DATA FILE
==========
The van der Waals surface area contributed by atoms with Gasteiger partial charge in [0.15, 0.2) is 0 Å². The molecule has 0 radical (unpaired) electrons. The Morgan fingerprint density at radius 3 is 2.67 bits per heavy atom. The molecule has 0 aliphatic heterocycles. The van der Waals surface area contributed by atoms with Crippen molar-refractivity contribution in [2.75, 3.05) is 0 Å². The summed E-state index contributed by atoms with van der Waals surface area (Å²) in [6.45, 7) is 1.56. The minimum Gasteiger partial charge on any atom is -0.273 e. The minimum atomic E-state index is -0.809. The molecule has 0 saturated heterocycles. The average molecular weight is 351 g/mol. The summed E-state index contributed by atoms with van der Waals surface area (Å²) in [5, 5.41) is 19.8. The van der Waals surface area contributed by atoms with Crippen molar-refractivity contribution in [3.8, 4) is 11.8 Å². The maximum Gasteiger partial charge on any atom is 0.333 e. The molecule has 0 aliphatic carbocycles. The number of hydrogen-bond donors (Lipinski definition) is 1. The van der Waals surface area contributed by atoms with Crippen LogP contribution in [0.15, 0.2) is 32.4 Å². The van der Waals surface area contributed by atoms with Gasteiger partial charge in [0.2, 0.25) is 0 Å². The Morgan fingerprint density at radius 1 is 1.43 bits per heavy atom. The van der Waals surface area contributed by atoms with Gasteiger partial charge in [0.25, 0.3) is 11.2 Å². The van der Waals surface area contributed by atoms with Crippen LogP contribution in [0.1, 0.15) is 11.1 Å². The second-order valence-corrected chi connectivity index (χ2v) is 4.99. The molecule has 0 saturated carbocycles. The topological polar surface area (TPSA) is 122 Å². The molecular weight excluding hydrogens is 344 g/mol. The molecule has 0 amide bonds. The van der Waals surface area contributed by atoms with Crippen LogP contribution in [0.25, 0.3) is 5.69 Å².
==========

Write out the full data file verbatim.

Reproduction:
The van der Waals surface area contributed by atoms with Gasteiger partial charge in [0.15, 0.2) is 0 Å². The molecule has 0 radical (unpaired) electrons. The Morgan fingerprint density at radius 3 is 2.67 bits per heavy atom. The molecule has 0 aliphatic heterocycles. The van der Waals surface area contributed by atoms with Crippen molar-refractivity contribution in [2.75, 3.05) is 0 Å². The summed E-state index contributed by atoms with van der Waals surface area (Å²) in [6.45, 7) is 1.56. The minimum Gasteiger partial charge on any atom is -0.273 e. The minimum atomic E-state index is -0.809. The molecule has 0 saturated heterocycles. The average molecular weight is 351 g/mol. The summed E-state index contributed by atoms with van der Waals surface area (Å²) in [5, 5.41) is 19.8. The van der Waals surface area contributed by atoms with Crippen molar-refractivity contribution in [3.8, 4) is 11.8 Å². The maximum Gasteiger partial charge on any atom is 0.333 e. The molecule has 0 aliphatic carbocycles. The number of hydrogen-bond donors (Lipinski definition) is 1. The van der Waals surface area contributed by atoms with Crippen LogP contribution in [0.15, 0.2) is 32.4 Å². The van der Waals surface area contributed by atoms with Gasteiger partial charge in [0.2, 0.25) is 0 Å². The Morgan fingerprint density at radius 1 is 1.43 bits per heavy atom. The van der Waals surface area contributed by atoms with Gasteiger partial charge in [0.25, 0.3) is 11.2 Å². The van der Waals surface area contributed by atoms with Crippen LogP contribution in [0.1, 0.15) is 11.1 Å². The second-order valence-corrected chi connectivity index (χ2v) is 4.99. The molecule has 0 saturated carbocycles. The topological polar surface area (TPSA) is 122 Å². The molecular weight excluding hydrogens is 344 g/mol. The molecule has 0 amide bonds. The van der Waals surface area contributed by atoms with Crippen LogP contribution in [0.25, 0.3) is 5.69 Å².